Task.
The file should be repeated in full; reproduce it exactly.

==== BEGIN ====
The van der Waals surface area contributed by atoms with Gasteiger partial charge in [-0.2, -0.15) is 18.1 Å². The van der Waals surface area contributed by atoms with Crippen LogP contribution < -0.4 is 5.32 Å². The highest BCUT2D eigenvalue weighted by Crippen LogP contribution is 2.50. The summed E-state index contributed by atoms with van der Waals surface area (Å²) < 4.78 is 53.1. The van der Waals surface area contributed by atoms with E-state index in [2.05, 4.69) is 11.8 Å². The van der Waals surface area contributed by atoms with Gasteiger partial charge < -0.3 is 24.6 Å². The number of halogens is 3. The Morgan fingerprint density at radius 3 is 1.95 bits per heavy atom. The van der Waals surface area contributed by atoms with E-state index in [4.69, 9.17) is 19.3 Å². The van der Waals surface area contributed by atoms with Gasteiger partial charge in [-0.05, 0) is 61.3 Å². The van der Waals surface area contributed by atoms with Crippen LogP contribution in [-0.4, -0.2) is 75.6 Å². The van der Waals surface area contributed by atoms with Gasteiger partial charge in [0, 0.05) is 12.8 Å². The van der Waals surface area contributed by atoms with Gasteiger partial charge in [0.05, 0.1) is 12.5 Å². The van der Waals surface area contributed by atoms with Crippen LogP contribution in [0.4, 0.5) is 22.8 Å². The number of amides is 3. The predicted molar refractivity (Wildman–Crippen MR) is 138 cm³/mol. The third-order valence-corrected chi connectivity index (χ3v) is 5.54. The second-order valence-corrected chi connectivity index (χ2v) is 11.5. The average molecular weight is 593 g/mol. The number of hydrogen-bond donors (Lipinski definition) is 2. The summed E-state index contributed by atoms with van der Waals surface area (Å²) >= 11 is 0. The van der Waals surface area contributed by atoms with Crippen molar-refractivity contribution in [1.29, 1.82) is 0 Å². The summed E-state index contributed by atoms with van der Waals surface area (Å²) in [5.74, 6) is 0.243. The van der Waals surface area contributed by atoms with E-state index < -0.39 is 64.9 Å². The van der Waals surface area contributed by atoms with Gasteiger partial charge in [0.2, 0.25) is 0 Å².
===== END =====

The van der Waals surface area contributed by atoms with Gasteiger partial charge in [-0.2, -0.15) is 18.1 Å². The van der Waals surface area contributed by atoms with Crippen LogP contribution < -0.4 is 5.32 Å². The highest BCUT2D eigenvalue weighted by Crippen LogP contribution is 2.50. The summed E-state index contributed by atoms with van der Waals surface area (Å²) < 4.78 is 53.1. The van der Waals surface area contributed by atoms with E-state index in [2.05, 4.69) is 11.8 Å². The van der Waals surface area contributed by atoms with Gasteiger partial charge < -0.3 is 24.6 Å². The number of halogens is 3. The Morgan fingerprint density at radius 3 is 1.95 bits per heavy atom. The van der Waals surface area contributed by atoms with E-state index in [4.69, 9.17) is 19.3 Å². The van der Waals surface area contributed by atoms with Gasteiger partial charge in [-0.05, 0) is 61.3 Å². The van der Waals surface area contributed by atoms with Crippen LogP contribution in [-0.4, -0.2) is 75.6 Å². The van der Waals surface area contributed by atoms with Gasteiger partial charge in [0, 0.05) is 12.8 Å². The van der Waals surface area contributed by atoms with Gasteiger partial charge in [0.05, 0.1) is 12.5 Å². The van der Waals surface area contributed by atoms with Crippen LogP contribution in [0.4, 0.5) is 22.8 Å². The number of amides is 3. The predicted molar refractivity (Wildman–Crippen MR) is 138 cm³/mol. The third-order valence-corrected chi connectivity index (χ3v) is 5.54. The second-order valence-corrected chi connectivity index (χ2v) is 11.5. The average molecular weight is 593 g/mol. The number of hydrogen-bond donors (Lipinski definition) is 2. The summed E-state index contributed by atoms with van der Waals surface area (Å²) >= 11 is 0. The van der Waals surface area contributed by atoms with Crippen molar-refractivity contribution in [1.29, 1.82) is 0 Å². The summed E-state index contributed by atoms with van der Waals surface area (Å²) in [5.74, 6) is 0.243. The van der Waals surface area contributed by atoms with E-state index < -0.39 is 64.9 Å². The van der Waals surface area contributed by atoms with Gasteiger partial charge in [0.2, 0.25) is 0 Å².